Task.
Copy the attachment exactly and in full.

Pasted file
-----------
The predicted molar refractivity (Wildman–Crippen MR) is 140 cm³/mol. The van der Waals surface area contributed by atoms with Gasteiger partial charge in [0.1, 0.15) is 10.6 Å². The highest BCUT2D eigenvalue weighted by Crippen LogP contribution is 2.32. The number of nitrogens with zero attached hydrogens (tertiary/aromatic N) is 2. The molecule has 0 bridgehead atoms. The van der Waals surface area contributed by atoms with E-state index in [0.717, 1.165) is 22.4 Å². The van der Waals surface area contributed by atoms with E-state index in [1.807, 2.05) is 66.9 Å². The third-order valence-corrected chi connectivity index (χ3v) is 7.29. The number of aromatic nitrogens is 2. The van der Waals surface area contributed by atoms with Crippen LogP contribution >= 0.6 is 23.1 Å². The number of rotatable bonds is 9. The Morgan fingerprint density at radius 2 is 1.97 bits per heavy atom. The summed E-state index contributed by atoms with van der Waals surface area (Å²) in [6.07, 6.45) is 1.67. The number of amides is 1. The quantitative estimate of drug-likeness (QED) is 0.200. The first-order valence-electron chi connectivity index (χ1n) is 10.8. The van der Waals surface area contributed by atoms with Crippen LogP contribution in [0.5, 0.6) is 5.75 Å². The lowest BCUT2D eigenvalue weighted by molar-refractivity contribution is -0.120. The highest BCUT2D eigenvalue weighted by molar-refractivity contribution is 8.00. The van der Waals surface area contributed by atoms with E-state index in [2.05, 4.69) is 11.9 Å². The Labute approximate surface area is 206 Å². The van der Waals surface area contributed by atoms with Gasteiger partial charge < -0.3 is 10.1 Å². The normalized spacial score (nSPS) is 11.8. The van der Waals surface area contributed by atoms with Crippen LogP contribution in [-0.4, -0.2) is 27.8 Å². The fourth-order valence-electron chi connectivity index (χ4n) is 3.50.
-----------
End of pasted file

The predicted molar refractivity (Wildman–Crippen MR) is 140 cm³/mol. The van der Waals surface area contributed by atoms with Gasteiger partial charge in [0.1, 0.15) is 10.6 Å². The highest BCUT2D eigenvalue weighted by Crippen LogP contribution is 2.32. The number of nitrogens with zero attached hydrogens (tertiary/aromatic N) is 2. The molecule has 0 bridgehead atoms. The van der Waals surface area contributed by atoms with E-state index in [0.717, 1.165) is 22.4 Å². The van der Waals surface area contributed by atoms with E-state index in [1.807, 2.05) is 66.9 Å². The third-order valence-corrected chi connectivity index (χ3v) is 7.29. The number of aromatic nitrogens is 2. The van der Waals surface area contributed by atoms with Crippen LogP contribution >= 0.6 is 23.1 Å². The number of rotatable bonds is 9. The Morgan fingerprint density at radius 2 is 1.97 bits per heavy atom. The summed E-state index contributed by atoms with van der Waals surface area (Å²) in [6.07, 6.45) is 1.67. The number of amides is 1. The quantitative estimate of drug-likeness (QED) is 0.200. The first-order valence-electron chi connectivity index (χ1n) is 10.8. The van der Waals surface area contributed by atoms with Crippen LogP contribution in [0.5, 0.6) is 5.75 Å². The lowest BCUT2D eigenvalue weighted by molar-refractivity contribution is -0.120. The highest BCUT2D eigenvalue weighted by molar-refractivity contribution is 8.00. The van der Waals surface area contributed by atoms with E-state index in [2.05, 4.69) is 11.9 Å². The Labute approximate surface area is 206 Å². The van der Waals surface area contributed by atoms with Gasteiger partial charge < -0.3 is 10.1 Å². The normalized spacial score (nSPS) is 11.8. The van der Waals surface area contributed by atoms with Crippen LogP contribution in [-0.4, -0.2) is 27.8 Å². The fourth-order valence-electron chi connectivity index (χ4n) is 3.50.